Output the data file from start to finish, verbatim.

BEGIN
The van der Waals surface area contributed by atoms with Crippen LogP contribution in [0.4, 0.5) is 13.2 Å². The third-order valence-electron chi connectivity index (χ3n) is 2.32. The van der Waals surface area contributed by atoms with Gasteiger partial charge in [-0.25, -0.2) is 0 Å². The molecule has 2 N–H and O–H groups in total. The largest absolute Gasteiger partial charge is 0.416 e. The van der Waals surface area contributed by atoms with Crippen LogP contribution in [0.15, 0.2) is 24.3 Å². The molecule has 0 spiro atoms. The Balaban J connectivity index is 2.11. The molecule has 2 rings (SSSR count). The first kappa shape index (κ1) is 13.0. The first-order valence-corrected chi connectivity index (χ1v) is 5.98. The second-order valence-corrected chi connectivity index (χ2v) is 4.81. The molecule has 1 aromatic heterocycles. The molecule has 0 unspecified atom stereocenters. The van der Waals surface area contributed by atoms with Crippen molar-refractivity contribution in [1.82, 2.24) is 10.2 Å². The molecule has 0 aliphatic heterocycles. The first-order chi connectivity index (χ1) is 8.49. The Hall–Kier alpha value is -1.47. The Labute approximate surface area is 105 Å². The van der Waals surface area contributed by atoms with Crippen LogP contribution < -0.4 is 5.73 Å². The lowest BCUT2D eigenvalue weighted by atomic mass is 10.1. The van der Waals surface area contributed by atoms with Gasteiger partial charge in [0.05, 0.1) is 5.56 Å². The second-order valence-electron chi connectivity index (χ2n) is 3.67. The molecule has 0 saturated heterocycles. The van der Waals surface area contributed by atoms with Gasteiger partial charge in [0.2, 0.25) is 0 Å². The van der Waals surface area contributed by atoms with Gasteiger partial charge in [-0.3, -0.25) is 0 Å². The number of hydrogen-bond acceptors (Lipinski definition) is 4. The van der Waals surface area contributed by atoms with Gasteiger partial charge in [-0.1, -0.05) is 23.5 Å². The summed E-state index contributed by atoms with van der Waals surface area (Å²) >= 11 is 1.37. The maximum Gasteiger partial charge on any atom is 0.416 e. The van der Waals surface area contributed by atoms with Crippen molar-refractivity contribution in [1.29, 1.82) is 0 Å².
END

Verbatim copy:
The van der Waals surface area contributed by atoms with Crippen LogP contribution in [0.4, 0.5) is 13.2 Å². The third-order valence-electron chi connectivity index (χ3n) is 2.32. The van der Waals surface area contributed by atoms with Gasteiger partial charge in [-0.25, -0.2) is 0 Å². The molecule has 2 N–H and O–H groups in total. The largest absolute Gasteiger partial charge is 0.416 e. The van der Waals surface area contributed by atoms with Crippen LogP contribution in [0.15, 0.2) is 24.3 Å². The molecule has 0 spiro atoms. The Balaban J connectivity index is 2.11. The molecule has 2 rings (SSSR count). The first kappa shape index (κ1) is 13.0. The first-order valence-corrected chi connectivity index (χ1v) is 5.98. The second-order valence-corrected chi connectivity index (χ2v) is 4.81. The molecule has 1 aromatic heterocycles. The molecule has 0 unspecified atom stereocenters. The van der Waals surface area contributed by atoms with Crippen molar-refractivity contribution in [1.82, 2.24) is 10.2 Å². The molecule has 0 aliphatic heterocycles. The first-order chi connectivity index (χ1) is 8.49. The Hall–Kier alpha value is -1.47. The Labute approximate surface area is 105 Å². The van der Waals surface area contributed by atoms with Crippen LogP contribution < -0.4 is 5.73 Å². The lowest BCUT2D eigenvalue weighted by atomic mass is 10.1. The van der Waals surface area contributed by atoms with Gasteiger partial charge in [0.05, 0.1) is 5.56 Å². The second-order valence-electron chi connectivity index (χ2n) is 3.67. The molecule has 0 saturated heterocycles. The van der Waals surface area contributed by atoms with Gasteiger partial charge in [0.2, 0.25) is 0 Å². The van der Waals surface area contributed by atoms with Gasteiger partial charge in [-0.3, -0.25) is 0 Å². The number of hydrogen-bond acceptors (Lipinski definition) is 4. The van der Waals surface area contributed by atoms with Gasteiger partial charge in [-0.1, -0.05) is 23.5 Å². The summed E-state index contributed by atoms with van der Waals surface area (Å²) >= 11 is 1.37. The maximum Gasteiger partial charge on any atom is 0.416 e. The van der Waals surface area contributed by atoms with Crippen molar-refractivity contribution in [1.29, 1.82) is 0 Å².